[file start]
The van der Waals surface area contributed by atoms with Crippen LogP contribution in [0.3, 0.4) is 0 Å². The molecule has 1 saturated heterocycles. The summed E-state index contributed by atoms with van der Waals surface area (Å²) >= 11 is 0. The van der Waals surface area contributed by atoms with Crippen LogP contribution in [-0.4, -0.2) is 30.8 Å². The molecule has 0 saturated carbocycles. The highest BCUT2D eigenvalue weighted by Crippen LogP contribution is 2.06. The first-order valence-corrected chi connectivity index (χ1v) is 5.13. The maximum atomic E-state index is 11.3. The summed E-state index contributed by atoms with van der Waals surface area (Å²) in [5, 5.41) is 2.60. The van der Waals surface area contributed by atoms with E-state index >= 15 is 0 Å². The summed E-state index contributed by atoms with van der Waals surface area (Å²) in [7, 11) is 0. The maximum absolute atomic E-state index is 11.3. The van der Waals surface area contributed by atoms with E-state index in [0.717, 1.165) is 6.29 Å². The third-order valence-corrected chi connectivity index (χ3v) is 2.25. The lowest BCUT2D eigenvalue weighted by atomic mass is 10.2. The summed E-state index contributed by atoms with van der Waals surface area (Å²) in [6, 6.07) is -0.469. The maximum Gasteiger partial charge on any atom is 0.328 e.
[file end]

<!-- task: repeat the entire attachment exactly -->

The van der Waals surface area contributed by atoms with Crippen LogP contribution in [0.3, 0.4) is 0 Å². The molecule has 1 saturated heterocycles. The summed E-state index contributed by atoms with van der Waals surface area (Å²) >= 11 is 0. The van der Waals surface area contributed by atoms with Crippen LogP contribution in [-0.4, -0.2) is 30.8 Å². The molecule has 0 saturated carbocycles. The highest BCUT2D eigenvalue weighted by Crippen LogP contribution is 2.06. The first-order valence-corrected chi connectivity index (χ1v) is 5.13. The maximum atomic E-state index is 11.3. The summed E-state index contributed by atoms with van der Waals surface area (Å²) in [5, 5.41) is 2.60. The van der Waals surface area contributed by atoms with E-state index >= 15 is 0 Å². The summed E-state index contributed by atoms with van der Waals surface area (Å²) in [7, 11) is 0. The maximum absolute atomic E-state index is 11.3. The van der Waals surface area contributed by atoms with E-state index in [0.717, 1.165) is 6.29 Å². The third-order valence-corrected chi connectivity index (χ3v) is 2.25. The lowest BCUT2D eigenvalue weighted by atomic mass is 10.2. The summed E-state index contributed by atoms with van der Waals surface area (Å²) in [6, 6.07) is -0.469. The maximum Gasteiger partial charge on any atom is 0.328 e.